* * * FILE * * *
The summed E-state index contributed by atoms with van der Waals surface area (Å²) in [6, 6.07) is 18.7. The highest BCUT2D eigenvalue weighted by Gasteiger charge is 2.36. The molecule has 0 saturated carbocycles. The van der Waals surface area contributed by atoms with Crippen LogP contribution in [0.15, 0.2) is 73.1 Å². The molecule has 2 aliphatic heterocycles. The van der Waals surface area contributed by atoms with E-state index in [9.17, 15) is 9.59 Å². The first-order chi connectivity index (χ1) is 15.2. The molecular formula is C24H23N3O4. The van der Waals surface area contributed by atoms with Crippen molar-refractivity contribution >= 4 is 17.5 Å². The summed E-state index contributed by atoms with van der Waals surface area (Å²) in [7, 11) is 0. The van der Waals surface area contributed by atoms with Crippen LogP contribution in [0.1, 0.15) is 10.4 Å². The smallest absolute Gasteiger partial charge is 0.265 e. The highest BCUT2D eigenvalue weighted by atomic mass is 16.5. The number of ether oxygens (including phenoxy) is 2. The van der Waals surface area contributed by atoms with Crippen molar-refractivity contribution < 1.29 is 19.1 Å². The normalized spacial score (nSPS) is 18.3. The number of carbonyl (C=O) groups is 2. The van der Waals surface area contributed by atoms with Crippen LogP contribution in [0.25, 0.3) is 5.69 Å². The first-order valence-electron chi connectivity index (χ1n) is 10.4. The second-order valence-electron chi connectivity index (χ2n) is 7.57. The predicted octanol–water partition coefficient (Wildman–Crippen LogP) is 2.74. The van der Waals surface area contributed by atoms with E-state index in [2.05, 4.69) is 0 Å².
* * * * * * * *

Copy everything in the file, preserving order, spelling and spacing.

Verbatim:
The summed E-state index contributed by atoms with van der Waals surface area (Å²) in [6, 6.07) is 18.7. The highest BCUT2D eigenvalue weighted by Gasteiger charge is 2.36. The molecule has 0 saturated carbocycles. The van der Waals surface area contributed by atoms with Crippen LogP contribution in [0.15, 0.2) is 73.1 Å². The molecule has 2 aliphatic heterocycles. The van der Waals surface area contributed by atoms with E-state index in [9.17, 15) is 9.59 Å². The first-order chi connectivity index (χ1) is 15.2. The molecular formula is C24H23N3O4. The van der Waals surface area contributed by atoms with Crippen molar-refractivity contribution >= 4 is 17.5 Å². The summed E-state index contributed by atoms with van der Waals surface area (Å²) in [7, 11) is 0. The van der Waals surface area contributed by atoms with Crippen LogP contribution in [0.1, 0.15) is 10.4 Å². The smallest absolute Gasteiger partial charge is 0.265 e. The highest BCUT2D eigenvalue weighted by atomic mass is 16.5. The number of ether oxygens (including phenoxy) is 2. The van der Waals surface area contributed by atoms with Crippen molar-refractivity contribution < 1.29 is 19.1 Å². The normalized spacial score (nSPS) is 18.3. The number of carbonyl (C=O) groups is 2. The van der Waals surface area contributed by atoms with Crippen LogP contribution in [0.25, 0.3) is 5.69 Å². The first-order valence-electron chi connectivity index (χ1n) is 10.4. The second-order valence-electron chi connectivity index (χ2n) is 7.57. The predicted octanol–water partition coefficient (Wildman–Crippen LogP) is 2.74. The van der Waals surface area contributed by atoms with E-state index in [2.05, 4.69) is 0 Å².